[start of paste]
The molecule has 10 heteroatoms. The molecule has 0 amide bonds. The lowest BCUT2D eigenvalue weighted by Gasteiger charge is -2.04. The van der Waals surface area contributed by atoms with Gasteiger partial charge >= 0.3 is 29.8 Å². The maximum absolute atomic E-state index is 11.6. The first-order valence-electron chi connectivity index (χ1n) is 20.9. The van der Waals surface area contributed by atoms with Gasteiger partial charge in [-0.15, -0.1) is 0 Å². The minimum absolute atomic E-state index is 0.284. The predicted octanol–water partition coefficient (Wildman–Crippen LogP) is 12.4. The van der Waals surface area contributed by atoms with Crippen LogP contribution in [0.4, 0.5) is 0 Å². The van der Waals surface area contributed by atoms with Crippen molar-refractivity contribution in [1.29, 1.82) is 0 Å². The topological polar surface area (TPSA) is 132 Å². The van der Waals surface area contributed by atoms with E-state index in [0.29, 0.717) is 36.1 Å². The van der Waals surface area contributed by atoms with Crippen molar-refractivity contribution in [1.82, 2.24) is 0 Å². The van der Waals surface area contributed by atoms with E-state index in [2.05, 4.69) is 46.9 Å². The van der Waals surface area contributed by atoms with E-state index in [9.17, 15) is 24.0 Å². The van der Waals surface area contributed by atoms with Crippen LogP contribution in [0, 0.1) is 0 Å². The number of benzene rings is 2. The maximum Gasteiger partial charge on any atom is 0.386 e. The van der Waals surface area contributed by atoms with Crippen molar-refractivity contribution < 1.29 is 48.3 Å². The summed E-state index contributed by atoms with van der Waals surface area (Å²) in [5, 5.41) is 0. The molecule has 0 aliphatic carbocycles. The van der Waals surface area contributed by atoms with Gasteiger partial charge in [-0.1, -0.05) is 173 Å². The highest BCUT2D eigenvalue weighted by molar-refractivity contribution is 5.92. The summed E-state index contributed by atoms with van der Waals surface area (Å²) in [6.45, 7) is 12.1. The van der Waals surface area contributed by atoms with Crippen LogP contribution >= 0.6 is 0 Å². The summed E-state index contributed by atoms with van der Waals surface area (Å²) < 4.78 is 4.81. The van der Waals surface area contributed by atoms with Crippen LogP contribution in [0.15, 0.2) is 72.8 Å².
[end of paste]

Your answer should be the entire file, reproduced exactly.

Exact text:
The molecule has 10 heteroatoms. The molecule has 0 amide bonds. The lowest BCUT2D eigenvalue weighted by Gasteiger charge is -2.04. The van der Waals surface area contributed by atoms with Gasteiger partial charge >= 0.3 is 29.8 Å². The maximum absolute atomic E-state index is 11.6. The first-order valence-electron chi connectivity index (χ1n) is 20.9. The van der Waals surface area contributed by atoms with Gasteiger partial charge in [-0.15, -0.1) is 0 Å². The minimum absolute atomic E-state index is 0.284. The predicted octanol–water partition coefficient (Wildman–Crippen LogP) is 12.4. The van der Waals surface area contributed by atoms with Crippen LogP contribution in [0.4, 0.5) is 0 Å². The van der Waals surface area contributed by atoms with Crippen molar-refractivity contribution in [1.29, 1.82) is 0 Å². The topological polar surface area (TPSA) is 132 Å². The van der Waals surface area contributed by atoms with E-state index in [0.29, 0.717) is 36.1 Å². The van der Waals surface area contributed by atoms with Crippen molar-refractivity contribution in [1.82, 2.24) is 0 Å². The van der Waals surface area contributed by atoms with E-state index in [2.05, 4.69) is 46.9 Å². The van der Waals surface area contributed by atoms with E-state index in [9.17, 15) is 24.0 Å². The van der Waals surface area contributed by atoms with Crippen LogP contribution in [0, 0.1) is 0 Å². The number of benzene rings is 2. The maximum Gasteiger partial charge on any atom is 0.386 e. The van der Waals surface area contributed by atoms with Crippen molar-refractivity contribution < 1.29 is 48.3 Å². The summed E-state index contributed by atoms with van der Waals surface area (Å²) in [5, 5.41) is 0. The molecule has 0 aliphatic carbocycles. The van der Waals surface area contributed by atoms with Gasteiger partial charge in [-0.1, -0.05) is 173 Å². The highest BCUT2D eigenvalue weighted by molar-refractivity contribution is 5.92. The summed E-state index contributed by atoms with van der Waals surface area (Å²) in [6.45, 7) is 12.1. The van der Waals surface area contributed by atoms with Crippen LogP contribution >= 0.6 is 0 Å². The summed E-state index contributed by atoms with van der Waals surface area (Å²) < 4.78 is 4.81. The van der Waals surface area contributed by atoms with Crippen LogP contribution in [0.15, 0.2) is 72.8 Å².